Term of Award


Degree Name

Master of Science in Kinesiology with an Emphasis in Sport Psychology

Document Type and Release Option

Thesis (restricted to Georgia Southern)


Department of Health and Kinesiology

Committee Chair

Kevin L. Burke

Committee Member 1

A. Barry Joyner

Committee Member 2

Charles J. Hardy

Committee Member 3

A. Drew Zwald


The purpose of this exploratory investigation was to examine the personal incentives of students from a southeastern university in active (aerobics, fitness walking, & jogging) and less active (bowling, golf, & softball) physical activity courses. This study investigated differences between personal incentives to exercise and social physique anxiety based on gender and activity level. Moreover, analysis was performed to investigate a possible relationship between personal incentives and social physique anxiety. University students (N=490) from six different physical activity courses were administered the Personal Incentives to Exercise Questionnaire (PIEQ) (Duda & Tappe, 1989a) and the Social Physique Anxiety Scale (SPAS) (Hart, Leary, & Rejeski, 1989). Separate independent samples t-tests and two-way ANOVAs were used to determine if differences exited between groups. Results revealed that males had higher fitness incentive scores than females. Overall, males and females were found to have mastery, weight management, agility, social recognition and competitive incentives. Females were found to have significantly higher SPAS scores than males. When activity level was analyzed, participants in the active physical activity courses were found to have high incentives for appearance, competition, health benefits, mental benefits, and weight management. Participants in the less active physical activity courses had a high incentive for competition. Discriminant analysis revealed that an individual's personal incentive and SPAS scores could moderately predict his/her activity level (active or less active). Positive relationships were identified between the personal incentives (appearance, mental benefits, social recognition, & weight management) and social physique anxiety.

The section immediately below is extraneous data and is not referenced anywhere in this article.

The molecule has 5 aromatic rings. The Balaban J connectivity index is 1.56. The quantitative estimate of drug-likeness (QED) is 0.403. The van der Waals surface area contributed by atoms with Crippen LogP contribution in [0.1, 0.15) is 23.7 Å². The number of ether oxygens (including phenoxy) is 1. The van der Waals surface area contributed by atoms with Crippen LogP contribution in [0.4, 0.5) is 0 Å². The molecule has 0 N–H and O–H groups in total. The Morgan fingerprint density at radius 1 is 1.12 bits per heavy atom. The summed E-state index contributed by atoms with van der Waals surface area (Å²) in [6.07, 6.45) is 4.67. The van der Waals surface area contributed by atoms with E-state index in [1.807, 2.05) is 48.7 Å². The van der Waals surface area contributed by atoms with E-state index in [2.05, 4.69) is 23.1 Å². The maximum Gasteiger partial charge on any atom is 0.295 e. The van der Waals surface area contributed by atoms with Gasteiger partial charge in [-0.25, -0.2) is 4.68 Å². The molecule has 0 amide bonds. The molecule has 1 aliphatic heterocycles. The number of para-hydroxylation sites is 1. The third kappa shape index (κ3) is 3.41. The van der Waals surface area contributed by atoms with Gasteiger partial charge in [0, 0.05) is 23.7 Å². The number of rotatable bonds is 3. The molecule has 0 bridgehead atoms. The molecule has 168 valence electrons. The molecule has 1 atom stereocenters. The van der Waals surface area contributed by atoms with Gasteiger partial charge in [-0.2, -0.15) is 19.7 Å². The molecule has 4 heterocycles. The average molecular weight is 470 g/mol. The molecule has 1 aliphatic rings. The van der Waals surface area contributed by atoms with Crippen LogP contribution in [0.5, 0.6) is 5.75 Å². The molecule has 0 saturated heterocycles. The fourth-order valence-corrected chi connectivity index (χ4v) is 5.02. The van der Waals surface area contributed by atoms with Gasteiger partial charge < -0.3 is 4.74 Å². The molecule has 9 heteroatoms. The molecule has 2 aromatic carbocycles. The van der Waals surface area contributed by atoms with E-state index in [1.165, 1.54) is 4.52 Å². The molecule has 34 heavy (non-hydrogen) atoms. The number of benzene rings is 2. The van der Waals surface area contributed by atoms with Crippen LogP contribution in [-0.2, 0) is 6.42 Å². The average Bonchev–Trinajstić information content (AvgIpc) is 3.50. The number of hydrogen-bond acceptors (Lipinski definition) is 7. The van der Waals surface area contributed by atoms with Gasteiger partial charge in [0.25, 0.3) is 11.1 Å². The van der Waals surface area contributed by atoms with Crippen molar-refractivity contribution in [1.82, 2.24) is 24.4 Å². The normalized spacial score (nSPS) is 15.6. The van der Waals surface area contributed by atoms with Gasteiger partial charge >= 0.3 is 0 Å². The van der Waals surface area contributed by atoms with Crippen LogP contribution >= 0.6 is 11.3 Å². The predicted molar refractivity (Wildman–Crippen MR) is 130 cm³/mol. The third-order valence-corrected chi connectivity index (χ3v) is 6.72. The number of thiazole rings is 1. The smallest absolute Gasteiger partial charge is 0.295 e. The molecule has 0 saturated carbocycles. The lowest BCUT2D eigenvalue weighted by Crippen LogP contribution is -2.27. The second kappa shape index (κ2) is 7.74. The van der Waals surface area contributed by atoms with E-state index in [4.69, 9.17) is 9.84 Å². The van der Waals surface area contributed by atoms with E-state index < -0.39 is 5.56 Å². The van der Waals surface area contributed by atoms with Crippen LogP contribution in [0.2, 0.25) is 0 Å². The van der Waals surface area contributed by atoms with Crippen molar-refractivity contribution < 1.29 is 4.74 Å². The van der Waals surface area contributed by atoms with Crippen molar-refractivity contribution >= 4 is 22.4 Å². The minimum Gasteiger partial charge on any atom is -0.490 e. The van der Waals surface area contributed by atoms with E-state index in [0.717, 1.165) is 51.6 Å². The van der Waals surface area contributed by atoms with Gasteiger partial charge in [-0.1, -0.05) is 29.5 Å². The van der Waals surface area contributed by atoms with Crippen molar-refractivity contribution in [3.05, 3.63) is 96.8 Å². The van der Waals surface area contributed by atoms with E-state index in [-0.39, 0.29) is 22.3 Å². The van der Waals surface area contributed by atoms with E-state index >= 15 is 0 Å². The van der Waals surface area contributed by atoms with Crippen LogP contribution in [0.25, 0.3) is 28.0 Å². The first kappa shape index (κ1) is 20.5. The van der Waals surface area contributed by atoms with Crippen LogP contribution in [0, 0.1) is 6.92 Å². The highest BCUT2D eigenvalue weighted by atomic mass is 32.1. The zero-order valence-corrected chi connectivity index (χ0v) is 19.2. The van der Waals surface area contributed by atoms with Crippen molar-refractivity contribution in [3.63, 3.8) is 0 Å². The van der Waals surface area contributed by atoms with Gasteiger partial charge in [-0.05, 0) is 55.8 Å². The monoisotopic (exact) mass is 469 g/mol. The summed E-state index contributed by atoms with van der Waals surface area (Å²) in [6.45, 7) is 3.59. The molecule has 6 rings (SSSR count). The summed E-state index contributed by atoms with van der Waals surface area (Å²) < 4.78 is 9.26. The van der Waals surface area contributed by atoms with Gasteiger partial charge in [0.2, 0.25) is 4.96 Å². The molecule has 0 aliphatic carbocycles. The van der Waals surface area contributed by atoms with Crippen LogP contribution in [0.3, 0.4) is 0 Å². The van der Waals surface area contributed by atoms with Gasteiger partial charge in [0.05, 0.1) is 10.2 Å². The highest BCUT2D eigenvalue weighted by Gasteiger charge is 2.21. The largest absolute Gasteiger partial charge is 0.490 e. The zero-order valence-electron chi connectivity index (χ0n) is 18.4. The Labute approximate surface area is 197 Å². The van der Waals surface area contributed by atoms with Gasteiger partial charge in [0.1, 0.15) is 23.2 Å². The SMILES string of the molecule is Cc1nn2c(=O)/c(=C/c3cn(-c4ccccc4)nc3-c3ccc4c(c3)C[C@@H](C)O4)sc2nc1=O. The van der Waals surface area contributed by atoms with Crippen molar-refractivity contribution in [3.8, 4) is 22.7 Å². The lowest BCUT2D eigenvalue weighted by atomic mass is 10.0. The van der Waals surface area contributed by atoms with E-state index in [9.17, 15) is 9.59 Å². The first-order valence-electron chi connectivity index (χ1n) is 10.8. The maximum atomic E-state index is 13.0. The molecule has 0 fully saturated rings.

To obtain a full copy of this work, please visit the campus of Georgia Southern University or request a copy via your institution's Interlibrary Loan (ILL) department. Authors and copyright holders, learn how you can make your work openly accessible online.

Files over 10MB may be slow to open. For best results, right-click and select "Save as..."